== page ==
Knockout mice are "still the best way to figure out the function of an unknown gene," Alexander Gragerov told BioWorld Today.

But not a particularly fast way. The existing methods for creating knockouts are all time-consuming, albeit for different reasons. Despite recent advances, gene targeting - which seeks to knock out one specific gene at a time - is useful for targeting small numbers of genes but very time consuming for larger families.

Random mutagenesis, where cells are subjected to either chemical or viral mutagens, is a higher-throughput method, but leads to another problem: finding cells that have the mutation of interest.

"To look for a phenotype is a daunting task if you have no idea what it might be for a novel gene," said Gragerov, who is director of research at Seattle, Wash., biotech company Omeros Corp. And, he added, the phenotypes can be surprisingly mild. From their own work, Gragerov joked, he has concluded that "apparently the brain is a nonessential organ - we have very few lethals."

In the Sept 4, 2007 issue of the Proceedings of the National Academy of Sciences, researchers from Omeros and the National Cancer Institute describe a library of knockout embryonic stem cells that combines mutations in more than 90 percent of genes with a fast method to identify individual gene mutations.

The researchers used insertional mutagenesis with a proprietary retroviral vector to mutate embryonic stem cells. The real trick, Gragerov said, lies in the way Omeros scientists "devised a scheme to retrieve... a particular [mutated] gene."

For their identification, the researchers essentially stacked 96-well plates into three-dimensional arrangements. Pooling embryonic stem cells into groups of roughly 500 cells per well, arranging the wells into a three-dimensional matrix, and pooling the wells again by either plate, column or row made it possible to identify wells containing a mutation of interest by quick PCR-based screening. That determined where three pools with a desired mutation intersected. Wells containing the mutant ES cells could be identified in less than a week, at which point the specific cells were isolated using a two-step process of sorting and sequencing.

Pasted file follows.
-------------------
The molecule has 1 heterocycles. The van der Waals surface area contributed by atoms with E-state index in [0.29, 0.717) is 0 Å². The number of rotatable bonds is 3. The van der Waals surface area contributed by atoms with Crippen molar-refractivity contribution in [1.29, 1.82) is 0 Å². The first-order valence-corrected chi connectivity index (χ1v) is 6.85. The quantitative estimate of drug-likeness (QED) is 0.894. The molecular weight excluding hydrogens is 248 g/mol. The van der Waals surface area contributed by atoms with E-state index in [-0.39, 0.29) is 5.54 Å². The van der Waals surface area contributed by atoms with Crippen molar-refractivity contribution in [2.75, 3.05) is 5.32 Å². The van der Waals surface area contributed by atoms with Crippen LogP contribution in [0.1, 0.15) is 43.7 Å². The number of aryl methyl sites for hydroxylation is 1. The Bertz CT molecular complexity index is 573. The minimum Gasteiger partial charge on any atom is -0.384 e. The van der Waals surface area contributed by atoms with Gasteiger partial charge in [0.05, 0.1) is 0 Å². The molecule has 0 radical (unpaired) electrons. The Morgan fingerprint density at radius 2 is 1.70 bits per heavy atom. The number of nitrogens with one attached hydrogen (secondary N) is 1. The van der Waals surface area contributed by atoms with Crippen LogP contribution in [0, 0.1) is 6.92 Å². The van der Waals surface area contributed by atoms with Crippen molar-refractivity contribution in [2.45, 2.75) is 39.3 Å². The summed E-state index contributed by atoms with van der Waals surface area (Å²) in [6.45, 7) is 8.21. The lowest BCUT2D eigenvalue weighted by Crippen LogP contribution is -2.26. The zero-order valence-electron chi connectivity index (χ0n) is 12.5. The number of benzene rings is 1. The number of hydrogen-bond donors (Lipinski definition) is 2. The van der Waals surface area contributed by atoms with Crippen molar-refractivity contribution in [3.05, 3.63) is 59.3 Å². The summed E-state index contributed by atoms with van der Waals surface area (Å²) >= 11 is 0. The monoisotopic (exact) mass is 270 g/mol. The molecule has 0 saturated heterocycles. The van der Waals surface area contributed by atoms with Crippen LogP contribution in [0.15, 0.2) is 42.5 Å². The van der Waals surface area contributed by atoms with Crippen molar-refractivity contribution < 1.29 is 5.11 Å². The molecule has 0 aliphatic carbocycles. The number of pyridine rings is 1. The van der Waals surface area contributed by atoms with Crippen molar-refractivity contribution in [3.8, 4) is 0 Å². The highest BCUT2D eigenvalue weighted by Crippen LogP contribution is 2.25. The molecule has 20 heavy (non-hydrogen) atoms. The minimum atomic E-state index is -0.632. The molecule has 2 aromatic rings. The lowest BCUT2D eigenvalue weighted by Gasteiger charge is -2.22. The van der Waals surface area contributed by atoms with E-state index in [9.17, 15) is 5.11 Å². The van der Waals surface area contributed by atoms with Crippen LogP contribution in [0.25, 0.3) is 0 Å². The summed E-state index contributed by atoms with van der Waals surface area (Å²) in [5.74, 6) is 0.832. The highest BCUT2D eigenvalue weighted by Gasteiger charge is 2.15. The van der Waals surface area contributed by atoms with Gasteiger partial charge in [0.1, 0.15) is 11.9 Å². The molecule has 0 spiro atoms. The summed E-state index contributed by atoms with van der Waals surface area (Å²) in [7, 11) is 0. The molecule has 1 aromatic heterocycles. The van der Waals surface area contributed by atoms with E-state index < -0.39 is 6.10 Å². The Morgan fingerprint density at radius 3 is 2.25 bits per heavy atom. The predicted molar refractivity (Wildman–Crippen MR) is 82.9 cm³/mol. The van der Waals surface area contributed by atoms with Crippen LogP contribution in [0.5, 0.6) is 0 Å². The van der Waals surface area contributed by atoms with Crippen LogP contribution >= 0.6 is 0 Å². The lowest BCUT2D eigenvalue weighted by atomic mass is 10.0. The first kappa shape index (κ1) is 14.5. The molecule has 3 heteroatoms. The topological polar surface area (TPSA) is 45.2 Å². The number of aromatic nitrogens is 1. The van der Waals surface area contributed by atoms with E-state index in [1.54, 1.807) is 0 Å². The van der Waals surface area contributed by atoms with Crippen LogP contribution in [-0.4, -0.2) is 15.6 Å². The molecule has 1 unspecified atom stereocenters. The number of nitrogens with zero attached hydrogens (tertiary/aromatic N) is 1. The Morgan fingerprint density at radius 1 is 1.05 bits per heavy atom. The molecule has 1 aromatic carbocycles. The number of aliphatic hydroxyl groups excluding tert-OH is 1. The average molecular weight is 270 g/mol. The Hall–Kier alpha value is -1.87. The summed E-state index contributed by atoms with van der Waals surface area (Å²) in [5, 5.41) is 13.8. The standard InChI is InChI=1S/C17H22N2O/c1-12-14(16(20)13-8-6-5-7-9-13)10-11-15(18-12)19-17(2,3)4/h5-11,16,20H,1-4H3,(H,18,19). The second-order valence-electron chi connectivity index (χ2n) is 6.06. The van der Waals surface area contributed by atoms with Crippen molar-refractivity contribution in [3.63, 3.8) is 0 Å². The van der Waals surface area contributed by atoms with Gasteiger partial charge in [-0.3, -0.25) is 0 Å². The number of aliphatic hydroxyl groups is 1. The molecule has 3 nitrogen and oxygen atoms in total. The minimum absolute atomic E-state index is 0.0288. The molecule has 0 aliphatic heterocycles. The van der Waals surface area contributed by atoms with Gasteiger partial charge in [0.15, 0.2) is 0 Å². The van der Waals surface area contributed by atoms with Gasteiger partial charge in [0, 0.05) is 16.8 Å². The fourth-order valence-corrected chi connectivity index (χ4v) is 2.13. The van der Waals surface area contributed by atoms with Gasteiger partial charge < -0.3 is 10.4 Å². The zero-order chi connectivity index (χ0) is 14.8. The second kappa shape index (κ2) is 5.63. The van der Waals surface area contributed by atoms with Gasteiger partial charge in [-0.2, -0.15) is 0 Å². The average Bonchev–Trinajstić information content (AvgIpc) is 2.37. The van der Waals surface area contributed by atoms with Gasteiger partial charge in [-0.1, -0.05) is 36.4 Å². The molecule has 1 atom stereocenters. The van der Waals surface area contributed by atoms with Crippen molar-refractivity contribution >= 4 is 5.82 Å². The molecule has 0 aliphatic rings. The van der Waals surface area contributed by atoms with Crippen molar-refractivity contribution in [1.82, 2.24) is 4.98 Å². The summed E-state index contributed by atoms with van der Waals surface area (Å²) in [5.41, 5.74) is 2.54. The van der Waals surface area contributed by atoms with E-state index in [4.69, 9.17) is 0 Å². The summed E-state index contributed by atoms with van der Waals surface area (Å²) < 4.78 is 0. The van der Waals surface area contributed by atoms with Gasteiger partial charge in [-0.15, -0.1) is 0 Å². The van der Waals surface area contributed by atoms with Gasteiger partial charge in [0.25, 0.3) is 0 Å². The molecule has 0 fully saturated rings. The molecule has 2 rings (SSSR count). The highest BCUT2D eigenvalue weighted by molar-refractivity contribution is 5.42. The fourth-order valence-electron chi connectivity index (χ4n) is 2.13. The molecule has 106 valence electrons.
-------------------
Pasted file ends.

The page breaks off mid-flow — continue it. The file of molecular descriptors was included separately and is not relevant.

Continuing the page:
The scientists first tested their approach by isolating knockouts that had mutations in G-protein coupled receptors or GPCRs. This receptor family is a drug targeting mainstay, and with several hundred members it seems likely that there are plenty of targets left to be discovered. But it is difficult to make knockouts of GPCRs, many of which are encoded by small genes without any introns, via insertional mutagenesis.

The researchers found that the combination of the specific retroviral vector they used and their retrieval method allowed them to find embryonic stem cells with an insertion in about 90 percent of the GPCR genes. Insertions were found at almost equal rates in GPCRs that are expressed in embryonic stem cells and those that are not, and in an additional set of experiments, the scientists had a similar success rate for targeting another gene family, nuclear receptors. Based on these results, Gragerov said he believes that as many as 90 percent of mouse genes are mutated in the Omeros mutant ES cell library, which contains about 10 million individual clones.

However, "not every clone will produce an animal," Gragerov clarified. In the paper, they isolated ES cell clones for 85 percent of the target genes, and his team estimates the probability of being able to make a knockout animal of a given gene at another 85 percent, bringing an overall likelihood for making a knockout of a given target gene to 70 percent.

Gragerov and his colleagues ultimately bred 60 knockout strains. Gragerov said the 60 were more than enough for Omeros' purposes: Though the company is "open to different suggestions" for licensing the technology, its primary focus is on using the method for its own target validation. And that, Gragerov said, is well-served by the strains they did make: "We have more targets than we can handle." Some of the targets identified by the method are in Omeros's drug discovery pipeline, with compounds acting on those targets in preclinical development.

Gragerov said the company is "expanding on the technology to make inducible knockouts," and that the paper describing the expansion has been submitted for peer review. He noted that the inducible knockout technology Omeros is working on is not limited to being combined with retroviral mutagenesis, but "could be used with other techniques."